Monthly Archives - May 2013



Anxiety: What is it?

Anxiety is a common term used to describe general feelings of nervousness or apprehension. It can vary from a simple fleeting worry or temporary uneasy mood, to a chronic incapacitating condition with distressing physical symptoms.Anxiety can affect your thinking, feelings and behavior when dealing with change or coping with demanding situations like exams. Anxiety becomes problematic when expectations become irrational and unrealistic, where even minor situations are met with a feeling of dread. Your general handling of life becomes overwhelming, affecting basic functioning like sleeping and eating patterns.  

Anxiety: What causes it?

There are various causes of anxiety. They can be attributed to environmental and biological issues:Environmental: Lifestyle and lifestyle changes Certain lifestyles are considered to generate higher levels of anxiety. These include when using or withdrawing from addictive substances, being in a long-term job that you dislike or being in an abusive relationship.There are recognized lifestyle changes that are considered to be stressful. These can include developing certain medical conditions (e.g. heart conditions), moving house, changing jobs, getting a divorce, suffering abuse and grieving the death of a loved one. The recency and number of lifestyle changes that you are dealing with at one time would increase your anxiety levels.Environmental: Life experiencesThere are many experiences that can shape your anxious thinking such as suffering traumas, abuse and neglect. These experiences can create a template of anxiety that is re-triggered when suffering similar situations later in life.In addition to this, learning to cope from anxious parents is likely to influence your own anxious disposition. When you are younger, authority figures can act as role models for creating your own anxious belief system.Biological: Genetics A family history of anxiety will increase your likelihood that you will suffer anxiety. This considers the view that you are born a ‘worrier’ with catastrophic thinking.Biological: Brain chemistryAn imbalance in the brain’s neurotransmitters (chemicals that transmit messages between the brain cells) can cause anxiety and affect brain functioning. It’s unclear whether anxious traumas cause this dysfunction or it is something that you inherit.In my hypnotherapy consultation, I may seek to identify events that have “caused” you to deal with events in a self-limiting way. This can help reduce your internal conflict or “why” your mind has adopted this negative approach to handle problems.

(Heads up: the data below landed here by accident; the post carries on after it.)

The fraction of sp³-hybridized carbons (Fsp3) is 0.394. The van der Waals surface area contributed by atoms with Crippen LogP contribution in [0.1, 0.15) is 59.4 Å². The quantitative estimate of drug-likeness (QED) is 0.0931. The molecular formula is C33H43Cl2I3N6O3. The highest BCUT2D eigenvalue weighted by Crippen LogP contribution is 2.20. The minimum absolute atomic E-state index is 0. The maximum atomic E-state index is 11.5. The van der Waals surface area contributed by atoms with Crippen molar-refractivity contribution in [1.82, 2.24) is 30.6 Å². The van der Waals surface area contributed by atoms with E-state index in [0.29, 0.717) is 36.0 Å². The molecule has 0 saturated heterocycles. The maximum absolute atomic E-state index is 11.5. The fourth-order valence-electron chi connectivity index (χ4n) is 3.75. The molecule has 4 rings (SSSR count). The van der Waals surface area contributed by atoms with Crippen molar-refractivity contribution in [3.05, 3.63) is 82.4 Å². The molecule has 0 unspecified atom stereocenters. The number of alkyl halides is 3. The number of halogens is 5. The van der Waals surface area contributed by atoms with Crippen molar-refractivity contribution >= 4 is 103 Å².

Anxiety: What are the common symptoms?

Each person is individual in the way you experience anxiety. Some symptoms are more prominent than others and in some cases, symptoms can be the reverse e.g. bladder shyness (difficulty urinating) instead of frequent urination when feeling anxious.Anxiety sufferers find that their condition can exaggerate other natural symptoms. This is because of the “anxious” way you tend to tune into your symptoms. For example, sweating is a common anxiety symptom and a natural response when you are hot. Socially anxious people become more nervous and self-conscious when you show common anxiety symptoms in public. In the summer, sweating in public can be made worse by sufferers of social anxiety.Many of the anxiety symptoms are common to other more serious health conditions. It is important to have these symptoms checked by your doctor just to be certain that your symptom is anxiety-related.Symptoms tend to fall into two categories: emotional and physical symptoms:Emotional symptoms
  • Constant state of worry and irritability
  • Feeling detached and ‘spaced out’
  • Being forgetful and accident-prone
  • Over-reacting to a hint of danger,  predicting negative outcomes
  • Difficulty relaxing and falling asleep/persistent waking
  • Irritable and moody
  • Problems concentrating
Physical symptoms
Hypnotherapy Cardiff can treat anxiety-related headachesTension headaches is a common anxiety-related symptom
  • Irregular rapid strained breathing